American woman infected with Ebola heads back to U.S.
ATLANTA — As an American woman infected with Ebola returns to the United States, a man hospitalized in New York City is waiting to learn whether he has the dire disease.
More and more, the deadly outbreak that has killed hundreds of people in West Africa is gaining ties to the United States.
Missionary Nancy Writebol boarded a specially-equipped air ambulance Tuesday morning and headed from Liberia to Dobbins Air Reserve Base in Georgia.
Once she lands in Georgia midday Tuesday, she’ll be rushed to Atlanta’s Emory University Hospital — one of four hospitals in the country with extensive isolation procedures.
The hospital is just blocks away from the Centers for Disease Control and Prevention, which helped design an isolation unit at Emory to be used if a CDC staff member needed treatment for a rare deadly disease.
Writebol will be only the second person ever to be treated for Ebola in the United States. She contracted the disease in Liberia while working with SIM USA, a Christian mission group.
“We’re just grateful and very cautiously optimistic about how she’s doing right now,” Bruce Johnson, president of SIM USA, told CNN’s “Erin Burnett OutFront.”
The first known Ebola patient to be treated in the United States, Dr. Kent Brantly, was making progress since he arrived in Atlanta from Liberia on Saturday, a U.S. official said. The doctor was working with Ebola patients in Liberia when he became ill.
Like Writebol, Brantly took a highly experimental drug called ZMapp. Both of their conditions improved after taking the serum.
But the gruesome disease is still ravaging West Africa. More than 700 people have died in Guinea, Liberia and Sierra Leone due to Ebola, which can torment victims with profuse vomiting, uncontrollable bleeding and organ failure.
New York hospital tests man for Ebola
A man who became ill after recently traveling to West Africa is now in strict isolation at New York’s Mount Sinai Hospital, the medical center said.
Doctors were trying to confirm the cause of the man’s high fever and gastrointestinal symptoms Monday. Results from an Ebola test are expected Tuesday or Wednesday.
“Odds are this is not Ebola. It’s much more likely that it’s a much more common condition,” said Dr. Jeremy Boal, chief medical officer of the Mount Sinai Health System.
CNN Chief Medical Correspondent Dr. Sanjay Gupta agrees. About half a dozen people have recently returned from West Africa and gotten tested because of symptoms, but none of those cases has been confirmed as Ebola, Gupta said.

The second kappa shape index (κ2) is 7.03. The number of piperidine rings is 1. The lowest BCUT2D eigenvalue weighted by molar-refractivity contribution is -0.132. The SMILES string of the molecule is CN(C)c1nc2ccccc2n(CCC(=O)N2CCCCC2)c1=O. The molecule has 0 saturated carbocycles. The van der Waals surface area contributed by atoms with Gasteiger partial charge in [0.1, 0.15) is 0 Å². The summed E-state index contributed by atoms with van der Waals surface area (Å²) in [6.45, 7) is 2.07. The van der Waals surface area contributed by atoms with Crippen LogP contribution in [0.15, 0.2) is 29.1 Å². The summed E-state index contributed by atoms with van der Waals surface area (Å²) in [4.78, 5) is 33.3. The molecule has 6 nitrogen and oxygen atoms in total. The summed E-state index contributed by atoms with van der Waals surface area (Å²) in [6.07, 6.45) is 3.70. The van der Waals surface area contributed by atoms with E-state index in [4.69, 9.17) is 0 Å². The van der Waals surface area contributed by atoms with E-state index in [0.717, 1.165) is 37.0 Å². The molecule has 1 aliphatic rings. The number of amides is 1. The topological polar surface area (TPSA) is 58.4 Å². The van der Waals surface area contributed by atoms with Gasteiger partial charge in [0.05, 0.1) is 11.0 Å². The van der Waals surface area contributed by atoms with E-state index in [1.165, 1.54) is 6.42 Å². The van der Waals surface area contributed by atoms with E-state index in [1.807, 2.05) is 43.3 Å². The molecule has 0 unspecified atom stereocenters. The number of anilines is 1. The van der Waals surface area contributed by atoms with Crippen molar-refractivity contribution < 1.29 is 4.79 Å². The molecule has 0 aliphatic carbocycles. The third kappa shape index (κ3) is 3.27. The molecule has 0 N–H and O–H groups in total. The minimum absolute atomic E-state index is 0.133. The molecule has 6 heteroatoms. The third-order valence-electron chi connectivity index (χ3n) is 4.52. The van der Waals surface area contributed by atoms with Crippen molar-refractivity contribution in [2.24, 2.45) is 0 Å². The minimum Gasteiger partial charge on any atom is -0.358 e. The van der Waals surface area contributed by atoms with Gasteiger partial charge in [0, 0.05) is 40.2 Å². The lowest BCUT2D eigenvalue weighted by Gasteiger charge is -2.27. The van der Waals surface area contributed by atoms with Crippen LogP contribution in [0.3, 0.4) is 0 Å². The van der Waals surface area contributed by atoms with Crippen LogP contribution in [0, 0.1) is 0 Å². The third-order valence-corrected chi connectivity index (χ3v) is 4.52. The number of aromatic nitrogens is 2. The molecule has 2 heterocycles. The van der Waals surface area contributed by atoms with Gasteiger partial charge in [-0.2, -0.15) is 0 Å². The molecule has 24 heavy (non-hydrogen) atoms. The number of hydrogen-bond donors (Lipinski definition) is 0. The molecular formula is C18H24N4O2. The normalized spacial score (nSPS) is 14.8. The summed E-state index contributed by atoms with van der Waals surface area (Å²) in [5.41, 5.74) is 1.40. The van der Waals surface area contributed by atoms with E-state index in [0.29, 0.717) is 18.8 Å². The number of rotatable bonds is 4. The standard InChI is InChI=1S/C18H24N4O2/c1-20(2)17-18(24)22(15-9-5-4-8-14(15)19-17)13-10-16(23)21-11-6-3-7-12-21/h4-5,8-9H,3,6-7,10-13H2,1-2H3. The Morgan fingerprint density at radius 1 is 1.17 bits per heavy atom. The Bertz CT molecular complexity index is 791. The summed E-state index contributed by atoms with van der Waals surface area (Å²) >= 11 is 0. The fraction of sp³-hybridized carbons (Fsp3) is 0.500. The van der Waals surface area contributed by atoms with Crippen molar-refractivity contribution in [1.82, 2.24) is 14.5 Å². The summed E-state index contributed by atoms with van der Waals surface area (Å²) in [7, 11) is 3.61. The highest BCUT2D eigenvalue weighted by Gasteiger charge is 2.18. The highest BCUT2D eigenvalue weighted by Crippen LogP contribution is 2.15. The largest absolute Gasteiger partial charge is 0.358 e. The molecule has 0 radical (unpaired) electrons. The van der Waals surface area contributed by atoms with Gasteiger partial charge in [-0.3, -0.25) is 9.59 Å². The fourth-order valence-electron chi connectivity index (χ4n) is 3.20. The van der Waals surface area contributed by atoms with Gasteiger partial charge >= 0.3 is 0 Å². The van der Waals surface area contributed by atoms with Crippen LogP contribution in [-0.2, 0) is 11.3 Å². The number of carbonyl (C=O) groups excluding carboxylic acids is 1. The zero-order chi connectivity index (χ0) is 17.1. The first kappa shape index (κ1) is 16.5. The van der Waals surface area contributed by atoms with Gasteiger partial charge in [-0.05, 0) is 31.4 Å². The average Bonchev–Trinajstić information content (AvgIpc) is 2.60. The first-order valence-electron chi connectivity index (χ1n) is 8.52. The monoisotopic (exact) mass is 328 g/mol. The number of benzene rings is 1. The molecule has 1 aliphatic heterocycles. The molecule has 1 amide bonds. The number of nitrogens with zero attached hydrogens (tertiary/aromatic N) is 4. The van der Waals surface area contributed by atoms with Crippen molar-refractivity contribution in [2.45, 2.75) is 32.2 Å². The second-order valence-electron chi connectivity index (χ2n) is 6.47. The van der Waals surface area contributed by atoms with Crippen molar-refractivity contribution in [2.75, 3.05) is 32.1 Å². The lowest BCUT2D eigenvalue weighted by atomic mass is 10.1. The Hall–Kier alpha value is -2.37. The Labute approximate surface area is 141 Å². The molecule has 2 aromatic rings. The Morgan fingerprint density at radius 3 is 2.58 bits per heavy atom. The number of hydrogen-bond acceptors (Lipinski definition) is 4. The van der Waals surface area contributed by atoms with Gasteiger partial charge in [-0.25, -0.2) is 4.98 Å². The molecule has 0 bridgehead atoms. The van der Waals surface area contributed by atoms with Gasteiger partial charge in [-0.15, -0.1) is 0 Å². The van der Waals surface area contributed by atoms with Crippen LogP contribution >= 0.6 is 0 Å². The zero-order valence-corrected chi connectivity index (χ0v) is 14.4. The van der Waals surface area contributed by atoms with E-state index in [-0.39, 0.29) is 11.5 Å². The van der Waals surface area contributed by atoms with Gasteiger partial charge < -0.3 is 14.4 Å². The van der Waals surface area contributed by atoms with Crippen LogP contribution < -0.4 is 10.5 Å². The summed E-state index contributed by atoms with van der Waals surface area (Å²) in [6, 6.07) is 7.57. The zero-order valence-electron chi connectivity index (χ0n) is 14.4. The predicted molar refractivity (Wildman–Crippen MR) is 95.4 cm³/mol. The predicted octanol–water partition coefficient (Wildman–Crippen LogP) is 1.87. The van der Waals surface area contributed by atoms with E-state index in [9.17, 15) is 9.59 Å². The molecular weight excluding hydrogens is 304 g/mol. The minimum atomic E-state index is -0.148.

How Ebola spreads
Ebola doesn’t spread through the air or water. The disease spreads through contact with infected organs and bodily fluids such as blood, saliva and urine.
There is no FDA-approved treatment for Ebola. Emory will use “supportive care” for its two Ebola patients, unit supervisor Dr. Bruce Ribner said.
That means carefully tracking a patient’s symptoms, vital signs and organ function and using blood transfusions and dialysis to keep patients stable.
The secret serum
Just last Thursday, Brantly’s condition in Liberia had deteriorated so badly that he called his wife to say goodbye.
But three vials of the experimental drug ZMapp stored at subzero temperatures were flown into Liberia last week — and likely saved Brantly and Writebol before they evacuated to the United States.
The medicine is a three-mouse monoclonal antibody — meaning mice were exposed to fragments of the Ebola virus, and the antibodies generated within the mice’s blood were harvested to create the medicine.
The serum works by preventing the virus from entering and infecting new cells.
Many have asked why the two Americans received the experimental drug when so many — about 1,600 people — in West Africa also have the virus.
The World Health Organization says it was not involved in the decision to treat Brantly and Writebol. Both patients had to give consent to receive the drug, knowing it had never been tested in humans before.
The process by which the medication was made available to the American patients may have fallen under the U.S. Food and Drug Administration’s “compassionate use” regulation, which allows access to investigational drugs outside clinical trials.